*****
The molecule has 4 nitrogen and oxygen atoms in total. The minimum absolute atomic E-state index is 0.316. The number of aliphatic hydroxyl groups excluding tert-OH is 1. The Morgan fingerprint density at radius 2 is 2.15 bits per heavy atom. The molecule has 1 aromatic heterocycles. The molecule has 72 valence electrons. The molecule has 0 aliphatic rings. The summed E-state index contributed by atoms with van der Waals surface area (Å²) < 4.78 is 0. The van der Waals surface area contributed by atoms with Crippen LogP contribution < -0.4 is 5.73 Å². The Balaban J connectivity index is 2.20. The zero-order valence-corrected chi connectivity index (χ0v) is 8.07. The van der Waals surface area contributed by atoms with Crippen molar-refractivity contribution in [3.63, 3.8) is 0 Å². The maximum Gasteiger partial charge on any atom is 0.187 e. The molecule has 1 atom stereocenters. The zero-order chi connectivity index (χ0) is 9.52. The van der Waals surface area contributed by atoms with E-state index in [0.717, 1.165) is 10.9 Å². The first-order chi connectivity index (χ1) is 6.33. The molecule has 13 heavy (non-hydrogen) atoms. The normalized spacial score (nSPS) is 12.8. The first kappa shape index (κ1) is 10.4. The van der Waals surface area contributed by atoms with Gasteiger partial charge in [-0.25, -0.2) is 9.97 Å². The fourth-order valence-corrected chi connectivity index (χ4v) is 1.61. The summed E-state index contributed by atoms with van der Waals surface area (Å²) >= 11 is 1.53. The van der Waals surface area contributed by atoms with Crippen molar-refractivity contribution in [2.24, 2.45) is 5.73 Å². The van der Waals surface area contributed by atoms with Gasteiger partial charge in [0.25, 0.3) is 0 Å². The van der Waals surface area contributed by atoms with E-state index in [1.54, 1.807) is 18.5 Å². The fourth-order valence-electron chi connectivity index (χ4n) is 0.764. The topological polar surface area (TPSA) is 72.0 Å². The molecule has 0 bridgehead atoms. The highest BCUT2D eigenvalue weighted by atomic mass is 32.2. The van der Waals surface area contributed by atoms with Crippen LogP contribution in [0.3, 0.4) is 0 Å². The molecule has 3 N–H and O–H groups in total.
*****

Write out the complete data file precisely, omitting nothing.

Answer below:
The molecule has 4 nitrogen and oxygen atoms in total. The minimum absolute atomic E-state index is 0.316. The number of aliphatic hydroxyl groups excluding tert-OH is 1. The Morgan fingerprint density at radius 2 is 2.15 bits per heavy atom. The molecule has 1 aromatic heterocycles. The molecule has 72 valence electrons. The molecule has 0 aliphatic rings. The summed E-state index contributed by atoms with van der Waals surface area (Å²) < 4.78 is 0. The van der Waals surface area contributed by atoms with Crippen LogP contribution < -0.4 is 5.73 Å². The Balaban J connectivity index is 2.20. The zero-order valence-corrected chi connectivity index (χ0v) is 8.07. The van der Waals surface area contributed by atoms with Crippen molar-refractivity contribution in [3.63, 3.8) is 0 Å². The maximum Gasteiger partial charge on any atom is 0.187 e. The molecule has 1 atom stereocenters. The zero-order chi connectivity index (χ0) is 9.52. The van der Waals surface area contributed by atoms with E-state index in [0.717, 1.165) is 10.9 Å². The first-order chi connectivity index (χ1) is 6.33. The molecule has 13 heavy (non-hydrogen) atoms. The normalized spacial score (nSPS) is 12.8. The first kappa shape index (κ1) is 10.4. The van der Waals surface area contributed by atoms with Gasteiger partial charge in [-0.25, -0.2) is 9.97 Å². The fourth-order valence-corrected chi connectivity index (χ4v) is 1.61. The summed E-state index contributed by atoms with van der Waals surface area (Å²) >= 11 is 1.53. The van der Waals surface area contributed by atoms with Crippen molar-refractivity contribution in [2.24, 2.45) is 5.73 Å². The van der Waals surface area contributed by atoms with Gasteiger partial charge in [0.25, 0.3) is 0 Å². The van der Waals surface area contributed by atoms with E-state index in [1.54, 1.807) is 18.5 Å². The fourth-order valence-electron chi connectivity index (χ4n) is 0.764. The topological polar surface area (TPSA) is 72.0 Å². The molecule has 0 bridgehead atoms. The highest BCUT2D eigenvalue weighted by atomic mass is 32.2. The van der Waals surface area contributed by atoms with Crippen LogP contribution in [0.3, 0.4) is 0 Å². The molecule has 3 N–H and O–H groups in total.